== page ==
“Violence is preventable, not inevitable”. Those are the words chiselled into the walls of Scotland’s Violence Reduction Unit (VRU). Set up in 2005, it has been credited with a dramatic fall in the region. From 137 homicides in 2004/05, to just 62 in 2016/17, the region has bucked a trend which has seen the rest of the UK and in particular, London, become significantly more dangerous.
The unit sees gang-related knife crime as a public health issue and not just a policing issue.
From inviting teenagers to a courthouse to symbolising the effects of knife crime with chalk outlines of bodies and knives, police have taken a candid approach to communicating in person with potential offenders.
Medics have also taken this approach. In 2008, six surgeons who had witnessed first-hand the devastating impact of knife crime formed the Medics Against Violence (MAV) organisation. The group has gone into schools warning of the dangers of knife crime and the necessity of reporting incidents.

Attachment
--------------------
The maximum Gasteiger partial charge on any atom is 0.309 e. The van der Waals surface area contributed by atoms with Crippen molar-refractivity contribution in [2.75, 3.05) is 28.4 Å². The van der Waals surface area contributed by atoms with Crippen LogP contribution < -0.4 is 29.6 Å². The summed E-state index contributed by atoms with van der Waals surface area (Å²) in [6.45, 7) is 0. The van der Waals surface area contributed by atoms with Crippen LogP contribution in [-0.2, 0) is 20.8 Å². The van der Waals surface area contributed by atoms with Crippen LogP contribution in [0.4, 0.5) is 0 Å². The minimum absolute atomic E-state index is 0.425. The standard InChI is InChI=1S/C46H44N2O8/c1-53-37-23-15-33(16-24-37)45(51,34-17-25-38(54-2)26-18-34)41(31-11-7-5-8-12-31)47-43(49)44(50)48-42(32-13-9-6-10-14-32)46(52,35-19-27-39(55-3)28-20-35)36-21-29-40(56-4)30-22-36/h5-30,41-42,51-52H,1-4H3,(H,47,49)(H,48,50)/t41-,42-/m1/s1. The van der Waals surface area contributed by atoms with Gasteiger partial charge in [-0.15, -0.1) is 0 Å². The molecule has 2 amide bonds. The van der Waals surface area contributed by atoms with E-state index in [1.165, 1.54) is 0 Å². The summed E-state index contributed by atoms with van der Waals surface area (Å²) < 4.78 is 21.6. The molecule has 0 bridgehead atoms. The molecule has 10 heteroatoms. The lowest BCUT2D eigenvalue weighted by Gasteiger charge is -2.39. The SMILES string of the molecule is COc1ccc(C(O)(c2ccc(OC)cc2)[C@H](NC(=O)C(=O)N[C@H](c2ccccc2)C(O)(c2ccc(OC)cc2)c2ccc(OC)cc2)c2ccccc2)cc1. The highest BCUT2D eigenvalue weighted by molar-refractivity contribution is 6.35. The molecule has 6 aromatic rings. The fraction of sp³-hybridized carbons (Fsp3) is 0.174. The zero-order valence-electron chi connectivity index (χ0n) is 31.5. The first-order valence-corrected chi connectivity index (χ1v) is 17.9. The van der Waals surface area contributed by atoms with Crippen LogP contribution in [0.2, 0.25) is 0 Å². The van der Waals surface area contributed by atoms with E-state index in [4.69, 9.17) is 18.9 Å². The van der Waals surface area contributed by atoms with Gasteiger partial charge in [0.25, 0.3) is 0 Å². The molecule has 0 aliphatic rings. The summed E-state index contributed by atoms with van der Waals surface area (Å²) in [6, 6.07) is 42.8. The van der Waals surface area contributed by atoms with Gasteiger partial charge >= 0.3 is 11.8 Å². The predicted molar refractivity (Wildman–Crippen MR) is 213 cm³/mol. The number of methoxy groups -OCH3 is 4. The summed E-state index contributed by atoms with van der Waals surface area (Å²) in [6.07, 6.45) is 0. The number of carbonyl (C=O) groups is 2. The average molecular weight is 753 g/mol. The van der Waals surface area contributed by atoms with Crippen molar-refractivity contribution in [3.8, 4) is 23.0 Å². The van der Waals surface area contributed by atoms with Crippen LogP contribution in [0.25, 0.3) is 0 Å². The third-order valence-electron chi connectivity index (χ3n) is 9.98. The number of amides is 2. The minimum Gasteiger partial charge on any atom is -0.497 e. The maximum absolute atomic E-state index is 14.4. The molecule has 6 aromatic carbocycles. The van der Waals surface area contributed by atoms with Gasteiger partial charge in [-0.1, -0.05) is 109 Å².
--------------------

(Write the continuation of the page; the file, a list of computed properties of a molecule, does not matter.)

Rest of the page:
In 2009, the VRU launched the Community Initiative to Reduce Violence (CIRV). Designed to offer young people an alternative to gangs through education and youth groups, it was inspired by the success of Boston’s Operation Ceasefire in 1995, which saw a reduction in violent crime of over 50%.
The VRU has been at the forefront of offering current gang-members an alternative path too through producing job opportunities suitable for this unique demographic.
Staying ahead of trends which can lead to isolation and exclusion from school, such as sexting, has led to the VRU seeing these issues being kept under control.
Deuchar, R. (2014). Policing youth violence: Transatlantic connections. Scottish Institute for Policing Research, 12.
Cooke, D. J., Wozniak, E., & Johnstone, L. (2008). Casting light on prison violence in Scotland: Evaluating the impact of situational risk factors. Criminal justice and behavior, 35(8), 1065-1078.